Ken Piper, July 23, 2016
I recently saw the movie The Martian for the second time. It is one of my favorite science fiction movies. I emphasize “science” because sci-fi covers a wide span, from mostly fiction with little or no science to mostly science with some scientific oversights in order to be more engaging. This one falls into that latter group. Yes, I know the Martian atmosphere is too thin to generate a storm like in the movie. And, there are lots of other things to nitpick about, if that is your desire. The story has a nice mix of humor and suspense that makes it fun to watch. But its importance may be in its possible effect on U.S. space policy.
I read an opinion that it is the biggest boost NASA has gotten in decades. The movie has brought to the world’s attention that we still have not gotten to Mars. The movie 2001 (1968) envisioned a lunar base and a manned mission to Jupiter. At that time, the space program was still in fast track mode, in order to get to the Moon before the end of the decade. Since that time, NASA has been low on our list of priorities, an especially easy target for cost cutting.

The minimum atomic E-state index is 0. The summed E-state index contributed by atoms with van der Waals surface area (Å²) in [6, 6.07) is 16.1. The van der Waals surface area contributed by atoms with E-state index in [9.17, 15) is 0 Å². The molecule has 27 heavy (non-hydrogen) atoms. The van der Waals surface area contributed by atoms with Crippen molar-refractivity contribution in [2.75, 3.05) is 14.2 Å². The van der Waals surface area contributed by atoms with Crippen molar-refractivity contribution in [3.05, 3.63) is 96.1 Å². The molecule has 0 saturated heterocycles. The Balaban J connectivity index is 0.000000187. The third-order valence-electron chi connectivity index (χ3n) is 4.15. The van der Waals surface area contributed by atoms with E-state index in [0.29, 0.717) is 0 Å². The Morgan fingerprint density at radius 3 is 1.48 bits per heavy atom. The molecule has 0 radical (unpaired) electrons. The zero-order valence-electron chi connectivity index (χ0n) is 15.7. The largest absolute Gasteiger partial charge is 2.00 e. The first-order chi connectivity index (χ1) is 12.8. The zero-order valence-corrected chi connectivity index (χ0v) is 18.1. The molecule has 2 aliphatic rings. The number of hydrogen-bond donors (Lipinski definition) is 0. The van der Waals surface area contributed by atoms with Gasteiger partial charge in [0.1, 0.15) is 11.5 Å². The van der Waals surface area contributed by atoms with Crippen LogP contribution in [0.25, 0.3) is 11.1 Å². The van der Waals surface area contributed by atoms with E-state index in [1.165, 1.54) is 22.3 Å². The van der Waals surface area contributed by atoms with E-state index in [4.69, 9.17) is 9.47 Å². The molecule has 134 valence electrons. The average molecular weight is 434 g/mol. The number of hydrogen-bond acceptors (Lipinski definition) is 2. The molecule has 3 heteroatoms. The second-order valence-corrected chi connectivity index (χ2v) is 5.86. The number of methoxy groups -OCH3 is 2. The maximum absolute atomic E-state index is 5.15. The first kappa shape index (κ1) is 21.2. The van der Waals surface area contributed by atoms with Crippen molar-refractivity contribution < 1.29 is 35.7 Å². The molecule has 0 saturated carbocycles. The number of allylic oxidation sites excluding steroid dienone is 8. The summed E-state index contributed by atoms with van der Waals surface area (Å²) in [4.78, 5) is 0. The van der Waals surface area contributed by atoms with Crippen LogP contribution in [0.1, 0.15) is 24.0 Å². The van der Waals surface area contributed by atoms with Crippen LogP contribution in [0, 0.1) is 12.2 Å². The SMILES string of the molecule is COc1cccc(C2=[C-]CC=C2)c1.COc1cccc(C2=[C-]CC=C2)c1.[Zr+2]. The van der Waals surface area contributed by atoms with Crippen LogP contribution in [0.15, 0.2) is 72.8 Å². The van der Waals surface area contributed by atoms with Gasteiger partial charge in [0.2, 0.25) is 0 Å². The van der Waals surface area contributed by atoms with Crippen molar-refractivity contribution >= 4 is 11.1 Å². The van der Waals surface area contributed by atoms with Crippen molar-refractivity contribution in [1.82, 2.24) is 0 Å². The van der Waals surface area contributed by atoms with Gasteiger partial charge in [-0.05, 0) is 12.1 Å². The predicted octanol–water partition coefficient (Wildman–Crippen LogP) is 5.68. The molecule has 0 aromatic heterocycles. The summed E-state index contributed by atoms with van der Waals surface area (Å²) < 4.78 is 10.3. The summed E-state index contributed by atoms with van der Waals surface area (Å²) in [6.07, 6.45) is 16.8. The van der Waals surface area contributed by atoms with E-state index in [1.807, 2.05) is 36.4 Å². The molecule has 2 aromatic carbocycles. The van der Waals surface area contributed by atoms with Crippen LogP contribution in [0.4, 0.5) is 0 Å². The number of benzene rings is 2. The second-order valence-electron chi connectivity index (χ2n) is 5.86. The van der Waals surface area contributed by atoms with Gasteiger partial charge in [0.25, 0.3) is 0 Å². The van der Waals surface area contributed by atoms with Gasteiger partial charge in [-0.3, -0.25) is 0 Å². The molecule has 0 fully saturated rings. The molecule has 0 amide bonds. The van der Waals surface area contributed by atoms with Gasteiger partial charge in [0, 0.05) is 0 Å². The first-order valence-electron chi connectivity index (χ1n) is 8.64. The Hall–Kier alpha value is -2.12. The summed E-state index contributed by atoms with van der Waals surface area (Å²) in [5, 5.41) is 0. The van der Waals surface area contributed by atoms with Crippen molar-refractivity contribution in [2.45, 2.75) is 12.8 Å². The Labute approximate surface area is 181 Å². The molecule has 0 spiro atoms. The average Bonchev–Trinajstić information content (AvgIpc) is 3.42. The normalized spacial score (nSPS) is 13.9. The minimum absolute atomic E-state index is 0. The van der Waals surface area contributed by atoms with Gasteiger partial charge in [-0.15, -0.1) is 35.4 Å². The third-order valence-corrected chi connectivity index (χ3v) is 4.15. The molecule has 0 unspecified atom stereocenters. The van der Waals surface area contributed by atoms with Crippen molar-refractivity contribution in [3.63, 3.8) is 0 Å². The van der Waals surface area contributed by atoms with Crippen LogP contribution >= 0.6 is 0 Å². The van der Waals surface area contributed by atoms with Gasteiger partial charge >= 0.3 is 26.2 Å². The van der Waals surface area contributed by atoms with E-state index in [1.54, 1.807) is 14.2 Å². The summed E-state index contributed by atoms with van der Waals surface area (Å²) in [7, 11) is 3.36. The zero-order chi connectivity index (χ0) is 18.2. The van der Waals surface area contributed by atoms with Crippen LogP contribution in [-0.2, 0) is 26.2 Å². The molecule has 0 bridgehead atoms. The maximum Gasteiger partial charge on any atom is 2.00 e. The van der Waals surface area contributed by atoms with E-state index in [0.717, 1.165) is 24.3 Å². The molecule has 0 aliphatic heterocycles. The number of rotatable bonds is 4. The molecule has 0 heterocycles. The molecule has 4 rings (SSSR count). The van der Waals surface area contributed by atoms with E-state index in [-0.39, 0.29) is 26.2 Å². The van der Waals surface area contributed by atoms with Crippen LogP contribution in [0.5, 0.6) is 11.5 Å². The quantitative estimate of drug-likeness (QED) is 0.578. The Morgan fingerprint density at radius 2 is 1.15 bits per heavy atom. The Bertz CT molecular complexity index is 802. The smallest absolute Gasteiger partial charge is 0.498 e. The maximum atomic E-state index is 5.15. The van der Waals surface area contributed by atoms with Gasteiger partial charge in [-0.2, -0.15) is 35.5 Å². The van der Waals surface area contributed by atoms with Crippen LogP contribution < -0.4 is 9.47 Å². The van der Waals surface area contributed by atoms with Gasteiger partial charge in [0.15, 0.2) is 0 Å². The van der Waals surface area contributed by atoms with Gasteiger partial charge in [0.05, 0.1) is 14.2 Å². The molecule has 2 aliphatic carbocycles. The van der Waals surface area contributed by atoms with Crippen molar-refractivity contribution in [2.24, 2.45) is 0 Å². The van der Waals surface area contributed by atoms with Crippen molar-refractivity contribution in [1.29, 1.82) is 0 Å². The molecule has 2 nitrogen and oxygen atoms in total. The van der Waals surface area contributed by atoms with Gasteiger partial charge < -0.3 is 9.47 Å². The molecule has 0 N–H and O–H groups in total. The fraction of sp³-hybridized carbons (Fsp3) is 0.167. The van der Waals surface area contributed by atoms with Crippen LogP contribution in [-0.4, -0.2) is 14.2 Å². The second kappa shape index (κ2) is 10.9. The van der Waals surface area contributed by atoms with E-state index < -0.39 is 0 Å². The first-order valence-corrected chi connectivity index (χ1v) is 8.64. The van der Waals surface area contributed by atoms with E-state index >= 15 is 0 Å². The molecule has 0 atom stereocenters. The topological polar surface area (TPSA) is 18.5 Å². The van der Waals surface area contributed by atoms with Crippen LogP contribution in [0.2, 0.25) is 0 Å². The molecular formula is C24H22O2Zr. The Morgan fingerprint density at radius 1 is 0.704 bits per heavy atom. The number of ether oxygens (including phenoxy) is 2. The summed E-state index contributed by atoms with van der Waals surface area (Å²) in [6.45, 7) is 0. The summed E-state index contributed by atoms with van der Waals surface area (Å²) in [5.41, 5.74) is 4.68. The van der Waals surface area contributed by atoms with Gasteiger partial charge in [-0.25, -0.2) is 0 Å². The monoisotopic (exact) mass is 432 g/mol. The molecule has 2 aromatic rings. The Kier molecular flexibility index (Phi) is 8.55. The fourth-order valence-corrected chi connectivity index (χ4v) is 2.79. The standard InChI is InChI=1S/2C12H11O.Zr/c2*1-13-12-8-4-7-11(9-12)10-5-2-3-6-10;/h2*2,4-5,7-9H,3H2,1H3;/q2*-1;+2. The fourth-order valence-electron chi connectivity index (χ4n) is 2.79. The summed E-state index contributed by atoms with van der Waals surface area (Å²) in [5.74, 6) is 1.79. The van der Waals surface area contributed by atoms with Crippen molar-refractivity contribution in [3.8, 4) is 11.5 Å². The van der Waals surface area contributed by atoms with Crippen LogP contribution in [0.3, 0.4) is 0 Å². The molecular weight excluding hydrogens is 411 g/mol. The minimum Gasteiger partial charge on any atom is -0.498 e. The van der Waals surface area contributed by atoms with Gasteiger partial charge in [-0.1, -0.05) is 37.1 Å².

But the Moon program was during Johnson’s Great Society and the war in Viet Nam. Somehow we found the money to do it, and, it can be argued that the technological advances were worth the cost.
The writers of Martian were clever in their inclusion of China as a partner in the rescue attempt. And, in fact, one of the astronauts in the follow-up mission Ares 5 looks like he could be Chinese. As is the case with the International Space Station, international cooperation helps with the cost and has the added benefit of fostering cooperation among nations. A mission to Mars would be much more costly, and, wouldn’t it be nice if the nation with the second-highest GDP was a part of the team?
Now, if we could just get Congress to stop doling out the goodies to buy everybody’s votes, maybe we could afford to support a real space program.